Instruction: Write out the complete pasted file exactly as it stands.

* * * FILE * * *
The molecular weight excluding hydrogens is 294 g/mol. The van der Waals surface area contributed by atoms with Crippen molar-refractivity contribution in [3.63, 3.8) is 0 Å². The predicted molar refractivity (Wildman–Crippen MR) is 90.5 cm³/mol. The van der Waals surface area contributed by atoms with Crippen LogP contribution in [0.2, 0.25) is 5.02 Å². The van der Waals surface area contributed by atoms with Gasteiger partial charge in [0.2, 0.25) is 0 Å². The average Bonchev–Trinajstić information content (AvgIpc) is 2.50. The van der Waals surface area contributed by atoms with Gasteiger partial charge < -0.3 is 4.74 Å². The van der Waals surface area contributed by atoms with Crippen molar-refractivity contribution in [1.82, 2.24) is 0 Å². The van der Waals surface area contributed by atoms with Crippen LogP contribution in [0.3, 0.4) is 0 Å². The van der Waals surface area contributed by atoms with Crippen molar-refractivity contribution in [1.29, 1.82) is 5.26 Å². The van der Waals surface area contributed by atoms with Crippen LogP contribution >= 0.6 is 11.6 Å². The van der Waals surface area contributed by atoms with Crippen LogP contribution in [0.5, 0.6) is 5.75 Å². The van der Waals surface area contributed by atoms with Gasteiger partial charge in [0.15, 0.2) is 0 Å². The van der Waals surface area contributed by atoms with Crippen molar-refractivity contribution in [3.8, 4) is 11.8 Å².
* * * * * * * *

The molecular weight excluding hydrogens is 294 g/mol. The van der Waals surface area contributed by atoms with Crippen molar-refractivity contribution in [3.63, 3.8) is 0 Å². The predicted molar refractivity (Wildman–Crippen MR) is 90.5 cm³/mol. The van der Waals surface area contributed by atoms with Crippen LogP contribution in [0.2, 0.25) is 5.02 Å². The van der Waals surface area contributed by atoms with Gasteiger partial charge in [0.2, 0.25) is 0 Å². The average Bonchev–Trinajstić information content (AvgIpc) is 2.50. The van der Waals surface area contributed by atoms with Gasteiger partial charge < -0.3 is 4.74 Å². The van der Waals surface area contributed by atoms with Crippen molar-refractivity contribution in [1.82, 2.24) is 0 Å². The van der Waals surface area contributed by atoms with Crippen LogP contribution in [0.3, 0.4) is 0 Å². The van der Waals surface area contributed by atoms with Crippen molar-refractivity contribution in [1.29, 1.82) is 5.26 Å². The van der Waals surface area contributed by atoms with Crippen LogP contribution >= 0.6 is 11.6 Å². The van der Waals surface area contributed by atoms with Crippen LogP contribution in [0.5, 0.6) is 5.75 Å². The van der Waals surface area contributed by atoms with Gasteiger partial charge in [0.15, 0.2) is 0 Å². The van der Waals surface area contributed by atoms with Crippen molar-refractivity contribution in [3.8, 4) is 11.8 Å².